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Editor: Paul L. Caron, Dean
Pepperdine University School of Law

Tuesday, July 22, 2014

WaPo: 4 Pinocchios for Rocker’s Off-base Claims About Taxes and the ’1 Percent’

Washington Post:  4 Pinocchios for a Rocker’s Off-base Claims About Taxes and the ’1 Percent’:

Kiss“The 1 percent pays 80 percent of all taxes. Fifty percent of the population of the U.S. pays no taxes. The 1 percent provides all the jobs for everybody else. If the 1 percent didn’t exist, there would be chaos and the American economy would drop dead.”

–Kiss bassist Gene Simmons, in an interview with the San Diego Union-Tribune, published July 4

Kiss rocker Gene Simmons is not a politician, but here he echoes claims that are often made by politicians about who pays taxes in the United States.

There is certainly a history of rock stars being unhappy with taxes. George Harrison of the Beatles penned the iconic “Taxman” after discovering that he was liable for the 95 percent margin tax rate imposed on income at that time in the United Kingdom.

In the interview, Simmons is an unabashed fan of the “1 percent lifestyle,” calling it “fantastic” and noting, “I have been part of the 1 percent for the past 30 years.” We will assume his bold assertion that the 1 percent provides “all of the jobs for everybody else” reflects his enthusiasm rather than hard data. But do his tax claims add up? ...

Simmons may enjoy the 1 percent lifestyle, but he needs to get his facts straight. The top 1 percent certainly pays a large share of taxes (and has a large share of income) but his claims are wildly off-base, especially when talking about “all taxes.”


(Hat Tip: Bryan Camp.)

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Is this the guy who tried to come on to Terry Gross in an interview?

Posted by: mike livingston | Jul 22, 2014 4:48:20 AM

Fascinating. I wonder how many time he WaPo "fact"checkers have checked the accuracy of the 99% of other celebrities who speak ex cathedra from the Liberal side of the argument -- on any argument.

Posted by: MG | Jul 22, 2014 6:53:01 AM

I would like a little consistency all around. Either we count payroll taxes as part of your tax burden and then agree by corollary that it's one big pot of money and you didn't pay one dime for your old age benefits, or we saying you paid for at least a part of them but payroll taxes aren't part of your tax burden any more than your rent bill is - just a (partial!) payment for services rendered to you and you alone.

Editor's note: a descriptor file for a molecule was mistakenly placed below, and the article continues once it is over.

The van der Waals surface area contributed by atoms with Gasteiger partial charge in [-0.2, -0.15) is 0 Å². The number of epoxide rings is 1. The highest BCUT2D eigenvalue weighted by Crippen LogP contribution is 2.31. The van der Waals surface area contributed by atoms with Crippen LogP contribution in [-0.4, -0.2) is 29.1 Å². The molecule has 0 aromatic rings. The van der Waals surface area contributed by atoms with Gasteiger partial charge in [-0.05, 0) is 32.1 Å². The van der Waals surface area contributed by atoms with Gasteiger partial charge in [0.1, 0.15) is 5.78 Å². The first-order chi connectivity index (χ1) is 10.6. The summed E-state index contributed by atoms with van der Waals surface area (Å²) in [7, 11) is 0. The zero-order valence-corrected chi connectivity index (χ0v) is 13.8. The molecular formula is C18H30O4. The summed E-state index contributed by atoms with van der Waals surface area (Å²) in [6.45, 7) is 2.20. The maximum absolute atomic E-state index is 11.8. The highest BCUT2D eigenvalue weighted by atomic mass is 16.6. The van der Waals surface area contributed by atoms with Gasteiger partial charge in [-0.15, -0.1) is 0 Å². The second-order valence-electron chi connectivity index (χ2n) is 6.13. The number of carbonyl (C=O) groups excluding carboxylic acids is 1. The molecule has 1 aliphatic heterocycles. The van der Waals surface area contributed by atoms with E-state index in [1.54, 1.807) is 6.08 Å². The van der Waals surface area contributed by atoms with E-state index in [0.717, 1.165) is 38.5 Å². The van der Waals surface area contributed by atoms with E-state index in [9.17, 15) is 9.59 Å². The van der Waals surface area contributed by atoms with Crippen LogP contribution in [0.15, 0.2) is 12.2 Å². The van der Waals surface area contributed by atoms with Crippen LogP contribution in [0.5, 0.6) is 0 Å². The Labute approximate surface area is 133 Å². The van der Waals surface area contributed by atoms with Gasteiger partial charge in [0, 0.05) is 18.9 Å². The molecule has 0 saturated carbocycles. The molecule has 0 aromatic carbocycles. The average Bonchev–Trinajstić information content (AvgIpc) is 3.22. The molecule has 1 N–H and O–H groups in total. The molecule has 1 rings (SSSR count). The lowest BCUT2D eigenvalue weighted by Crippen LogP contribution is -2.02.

Posted by: ryan p | Jul 22, 2014 8:26:20 AM

ryan p,

I'm afraid that social security cannot be so easily bucketed as you propose. In truth it is a hybrid. On the one hand it is a type of defined benefit retirement plan to which everyone contributes and from which everyone benefits. On the other hand, it has a significant “welfare” component insomuch as the return is designed to be lousy for high income earners (i.e., those who contribute the most) and quite good for lower income earners (i.e., those who contribute the least). Conservatives have long made peace with the welfare component as long as it does not become too pronounced (e.g., consider the implications of removing the wage caps), just as liberals have accepted the idea of the wealthy receiving benefits as long the imbedded returns are sufficiently lousy as to subsidize the benefits of others.

My own view is that since (i) Social Security is and always has been predominantly operated as a retirement insurance program and (ii) has always been primarily sold to the voting public as such, it is fairest to take it off the table for purposes of evaluating the progressivity of federal taxes. When evaluating true tax burdens one must evaluate longitudinally to avoid what would otherwise be truly deceptive, even dishonest, conclusions. In other words taking into account the distribution of Social Security taxes without taking into account the distribution of Social Security benefits associated with such taxes would paint a very dishonest picture. For this reason, it is best to look only to income taxes for purposes of making the federal progressivity determination, and then recognize that such determination actually understates progressivity because if fails to take into account the welfare component of Social Security.

Posted by: Mike Petrik | Jul 22, 2014 1:49:32 PM